Samsung’s Galaxy Fold might not show up until after the Note 10

It’s not easy launching a foldable phone in 2019, as Samsung is quickly finding out: the latest reports from Asia suggest that its innovative Galaxy Fold handset won’t be going on sale until August.

That means the Samsung Galaxy Note 10 might be out and available to buy before the folding handset that we first saw demoed back in February.

The bad news for folding phone fans comes from the Korea Herald, which says Samsung itself has denied the handset is going to be appearing in July (that was a prediction based on comments from a Samsung Electronics official).

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Apparently “little progress” seems to have been made on sorting out the folding hinge on the device, which has been the cause of numerous breakdowns in early review units.

The waiting game

The launch date in the US had been set for April 24, but that came and went after the first units to get into people’s hands started suffering some durability problems.

Samsung then postponed the official on-sale date until a specified [...]  read more

New York City Flexes Again, Extending Cap on Uber and Lyft

In many ways, New York stands apart from other American cities. It’s got yellow cabs and Broadway and these goofy things called boroughs. It has a sprawling subway system. Another way the city differs: New York regulates ride hailing more thoroughly. The city licenses Uber and Lyft vehicles, and collects information on where they drive. (In places like Los Angeles, Boston, and Austin, the state, not the city, regulates.) That’s turned New York into the country’s premier ride-hail regulation lab—often to the ride-hail companies’ chagrin.

Aarian Marshall covers autonomous vehicles, transportation policy, and urban planning for WIRED.

New York is again flexing its control. On Thursday, Mayor Bill de Blasio announced the city would seek to maintain its almost year-old freeze on “for-hire vehicle” registrations, a category that includes black cars, livery cabs, limos, and vehicles hailed by app. About 80,000 of those vehicles—two-thirds of them—are operated by drivers working for ride-hail [...]  read more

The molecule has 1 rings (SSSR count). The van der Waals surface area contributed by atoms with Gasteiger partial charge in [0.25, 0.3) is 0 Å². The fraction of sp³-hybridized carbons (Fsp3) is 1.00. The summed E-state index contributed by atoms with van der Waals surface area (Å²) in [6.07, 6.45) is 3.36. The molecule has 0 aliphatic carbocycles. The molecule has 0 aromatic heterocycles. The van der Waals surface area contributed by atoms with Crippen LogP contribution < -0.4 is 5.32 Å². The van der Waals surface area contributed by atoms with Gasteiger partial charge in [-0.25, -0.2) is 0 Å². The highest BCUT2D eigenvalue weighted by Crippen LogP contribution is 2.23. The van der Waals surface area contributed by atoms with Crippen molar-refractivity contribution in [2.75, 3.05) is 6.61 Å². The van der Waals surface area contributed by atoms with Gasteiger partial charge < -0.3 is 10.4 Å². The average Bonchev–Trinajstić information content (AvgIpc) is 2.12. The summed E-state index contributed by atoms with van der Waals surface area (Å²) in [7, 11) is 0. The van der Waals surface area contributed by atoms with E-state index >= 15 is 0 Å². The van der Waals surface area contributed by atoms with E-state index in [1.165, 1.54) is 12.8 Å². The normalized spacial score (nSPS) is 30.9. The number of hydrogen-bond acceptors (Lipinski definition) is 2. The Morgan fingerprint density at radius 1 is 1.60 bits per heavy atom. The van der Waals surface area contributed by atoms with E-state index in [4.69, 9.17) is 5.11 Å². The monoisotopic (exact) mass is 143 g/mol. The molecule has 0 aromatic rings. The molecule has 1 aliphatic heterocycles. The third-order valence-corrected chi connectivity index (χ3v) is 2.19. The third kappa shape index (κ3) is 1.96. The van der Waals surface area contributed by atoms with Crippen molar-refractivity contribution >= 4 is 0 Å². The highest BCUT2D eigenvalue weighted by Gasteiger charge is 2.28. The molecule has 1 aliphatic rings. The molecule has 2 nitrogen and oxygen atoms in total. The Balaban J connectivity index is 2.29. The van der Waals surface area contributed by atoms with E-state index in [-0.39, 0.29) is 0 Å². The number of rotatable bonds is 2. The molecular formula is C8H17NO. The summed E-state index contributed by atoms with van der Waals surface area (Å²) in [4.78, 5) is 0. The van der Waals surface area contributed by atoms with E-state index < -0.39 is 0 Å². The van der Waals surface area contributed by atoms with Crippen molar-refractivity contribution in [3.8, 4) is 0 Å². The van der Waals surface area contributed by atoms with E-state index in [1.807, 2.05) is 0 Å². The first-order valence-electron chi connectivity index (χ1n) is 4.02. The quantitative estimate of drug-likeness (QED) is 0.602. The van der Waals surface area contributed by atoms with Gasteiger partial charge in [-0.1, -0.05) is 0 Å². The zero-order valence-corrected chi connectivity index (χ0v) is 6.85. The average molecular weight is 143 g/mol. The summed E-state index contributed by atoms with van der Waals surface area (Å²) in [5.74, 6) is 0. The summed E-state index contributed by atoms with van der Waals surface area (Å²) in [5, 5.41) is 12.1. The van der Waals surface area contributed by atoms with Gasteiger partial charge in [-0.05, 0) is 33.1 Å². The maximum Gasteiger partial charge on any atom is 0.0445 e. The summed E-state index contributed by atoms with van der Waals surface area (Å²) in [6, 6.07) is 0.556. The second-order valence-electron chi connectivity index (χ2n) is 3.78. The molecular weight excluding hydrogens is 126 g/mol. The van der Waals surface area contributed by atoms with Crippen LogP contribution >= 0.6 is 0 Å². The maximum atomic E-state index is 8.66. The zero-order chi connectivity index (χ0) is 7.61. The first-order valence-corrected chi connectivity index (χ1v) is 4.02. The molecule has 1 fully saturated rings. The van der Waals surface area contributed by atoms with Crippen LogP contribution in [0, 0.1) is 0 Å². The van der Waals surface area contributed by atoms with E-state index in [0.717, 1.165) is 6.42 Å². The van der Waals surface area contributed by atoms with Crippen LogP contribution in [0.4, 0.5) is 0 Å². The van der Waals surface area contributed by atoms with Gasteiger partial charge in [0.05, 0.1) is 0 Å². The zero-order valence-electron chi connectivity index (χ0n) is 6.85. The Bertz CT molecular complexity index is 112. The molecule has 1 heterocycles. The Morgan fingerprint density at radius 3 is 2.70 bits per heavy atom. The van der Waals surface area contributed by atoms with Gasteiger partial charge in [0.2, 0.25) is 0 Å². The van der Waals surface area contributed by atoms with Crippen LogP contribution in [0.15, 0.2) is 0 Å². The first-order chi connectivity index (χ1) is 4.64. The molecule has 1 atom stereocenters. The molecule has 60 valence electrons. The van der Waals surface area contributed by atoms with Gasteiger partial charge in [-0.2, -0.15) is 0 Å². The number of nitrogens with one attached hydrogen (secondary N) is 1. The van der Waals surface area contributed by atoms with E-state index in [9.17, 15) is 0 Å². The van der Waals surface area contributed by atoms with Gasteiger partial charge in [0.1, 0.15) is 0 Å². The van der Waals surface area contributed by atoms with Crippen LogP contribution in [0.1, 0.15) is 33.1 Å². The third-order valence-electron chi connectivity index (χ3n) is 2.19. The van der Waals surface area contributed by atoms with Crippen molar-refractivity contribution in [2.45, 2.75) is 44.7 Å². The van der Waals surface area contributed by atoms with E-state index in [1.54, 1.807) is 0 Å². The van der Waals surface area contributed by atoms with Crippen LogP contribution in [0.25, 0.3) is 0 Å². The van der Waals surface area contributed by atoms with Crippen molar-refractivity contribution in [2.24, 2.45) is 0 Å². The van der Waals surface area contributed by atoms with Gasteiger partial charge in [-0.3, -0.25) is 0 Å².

Milano: pronto a lanciarsi da un cavalcavia, camionista gli parla e gli salva la vita

Le otto e mezza di venerdì mattina. Un ragazzo di 19 anni cammina un po’ incerto vicino a un cavalcavia sulla Tangenziale Est esterna di Milano all’altezza di Pozzuolo Martesana. Qualcuno lo nota e preoccupato chiama la polizia. Lui quando vede la pattuglia della Stradale si mette a correre, scavalca la recinzione e si siede con le gambe penzolanti nel vuoto sull’arcata di acciaio del cavalcavia. Sotto il traffico è intenso come sempre. Gli agenti avvertono i tecnici della sicurezza stradale Teem che in pochi minuti intervengono e fermano la circolazione. Tra i primi, davanti alla fila, c’è un camionista alla guida di un Tir bianco. Anche lui come gli altri automobilisti si ferma, scende e osserva quella scena drammatica. Il ragazzo si trova a circa sette metri da terra. I poliziotti, dall’alto, cercano di parlargli e convincerlo a tornare indietro. Nel frattempo dalle centrali operative vengono allertati sanitari e vigili del fuoco. Ma la situazione è a un punto morto.

Il camionista dal cuore grande

 [...]  read more

Getting remote work working, A16Z in LatAm, transferring H-1Bs, and Uber Air taxis

How to make remote work work

TechCrunch columnist Jon Evans has an Extra Crunch-exclusive look on what it takes to get remote work working within an organization. Evans, who has been the remote CTO of technology consulting firm HappyFunCorp for many years, finds that “you need decisive confidence, clear direction, iterative targets, independent responsibilities, asynchronous communications, and cheerful chatter” to build out a harmonious remote work culture.

Decisive confidence. Suppose Vivek in Delhi, Diego in Rio, and Miles in Berlin are all on a project. (An example I’m drawing from my real life.) It’s late your time. You have to make a decision about the direction of their work. If you sleep on it, you’re writing off multiple developer-days of productivity.

Sometimes they have enough responsibilities to have other things to work on. (More on that below.) Sometimes you don’t have to make the decision because they have enough responsibility to do so themselves. (More on that below.) But sometimes you [...]  read more